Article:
Saturday, September 10, 2011
A Word on the Word
Jesus is calling us to roll up our sleeves and do some very demanding work. In our justice-oriented world, we expect that insults are going to be followed by apologies and crimes are going to be followed by punishments, but Jesus turns this system upside down by saying, “Just forgive!” Notice that Jesus doesn’t even expect the sinner to repent or make amends. Forgive them, orders Jesus — “Not seven times, but, I tell you, seventy-seven times.” Maybe 490 times. Point is, your forgiveness should be beyond calculation.
Now some will object to this open-ended approach to forgiveness, saying that it turns Christians into doormats, fails to hold sinners accountable, and invites abusers to continue their abuse. They’ve got a point, and it’s hard to imagine that Jesus wants us to throw justice completely out the window. But still he says, “Forgive.” Not just seven times, but dozens or even hundreds of times. Jesus is saying that forgiveness is at the heart of life in the church — it creates a distinctively merciful community.
Why is this?
So this man is more than knee-deep in debt. He’s over his head, drowning in red ink, sinking like a rock. Makes the sub-prime mortgage crisis look like a problem with petty cash.
The king orders the slave to be sold, together with his wife and children and all his possessions, so that a payment can be made. With nothing left to lose, the slave falls on his knees before the king and says, “Have patience with me, and I will pay you everything.” Surprisingly, the king shows pity and releases the slave, forgiving him the entire debt .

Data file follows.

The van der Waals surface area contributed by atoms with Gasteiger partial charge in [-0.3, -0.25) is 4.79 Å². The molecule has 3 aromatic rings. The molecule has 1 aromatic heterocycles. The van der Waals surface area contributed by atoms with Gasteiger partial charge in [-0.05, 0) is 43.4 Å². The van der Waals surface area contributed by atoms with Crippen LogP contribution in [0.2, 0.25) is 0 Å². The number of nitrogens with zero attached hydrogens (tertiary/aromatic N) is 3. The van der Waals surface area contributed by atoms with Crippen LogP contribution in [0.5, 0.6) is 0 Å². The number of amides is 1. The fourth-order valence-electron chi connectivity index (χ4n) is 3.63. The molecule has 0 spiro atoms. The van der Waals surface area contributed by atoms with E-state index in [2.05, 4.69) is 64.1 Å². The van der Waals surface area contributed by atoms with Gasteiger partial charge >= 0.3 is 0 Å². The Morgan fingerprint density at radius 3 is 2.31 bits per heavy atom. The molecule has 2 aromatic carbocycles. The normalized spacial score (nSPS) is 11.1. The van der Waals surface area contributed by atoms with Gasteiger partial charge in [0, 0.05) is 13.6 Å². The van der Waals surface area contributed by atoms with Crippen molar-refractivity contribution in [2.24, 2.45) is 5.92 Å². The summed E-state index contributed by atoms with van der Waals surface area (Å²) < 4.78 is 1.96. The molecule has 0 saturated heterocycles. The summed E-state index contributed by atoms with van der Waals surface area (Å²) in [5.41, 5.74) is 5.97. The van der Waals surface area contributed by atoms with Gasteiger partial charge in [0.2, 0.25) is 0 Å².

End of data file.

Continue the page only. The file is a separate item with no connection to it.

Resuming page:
That’s the kind of God we have, says Jesus — a king who has mercy on us, and who forgives us our debts. It’s a dirty job, but we’ve got a God who will do it!
Now that’s a pleasant parable, but we haven’t reached the end. That freshly forgiven slave races out of the palace and comes upon a second slave who owes him a hundred denarii — 100 coins, each one equal to the daily wage for a laborer. This amount is a significant sum, for sure, but it’s positively microscopic compared to what the first slave owed the king. The first slave seizes the second slave by the throat and demands that he pay him what he owes. The second slave falls down and pleads with him, “Have patience with me, and I will pay you."
No way, says the first slave. No way. Not gonna happen. He throws the second slave in prison until the whole debt is paid.
Here, the plot thickens. When his fellow slaves see what has happened, they go ballistic — they run and give the king a full report. The king summons the first slave and says, “You wicked slave! I forgave you all that debt because you pleaded with me. You think that was easy for me? Why didn’t you show mercy to your fellow slave, as I did to you?”
Our Lord is a merciful God who is willing to do the dirty work of blotting out our transgressions, washing us from our iniquity, and cleansing us from our sin. God is betting that we have been transformed by his forgiveness into the kind of people who can do the hard work of forgiving others. God knows that his mercy can have a surprising and wonderful effect — it can create a community of merciful people.
God is willing to do the most disgusting of dirty jobs — the removal of our sin through his gift of forgiveness. All he asks is that we turn and do the same for others. Seven times. Seventy-seven times. Maybe even 490 times.
There’s deep satisfaction in tackling and finishing a tough job.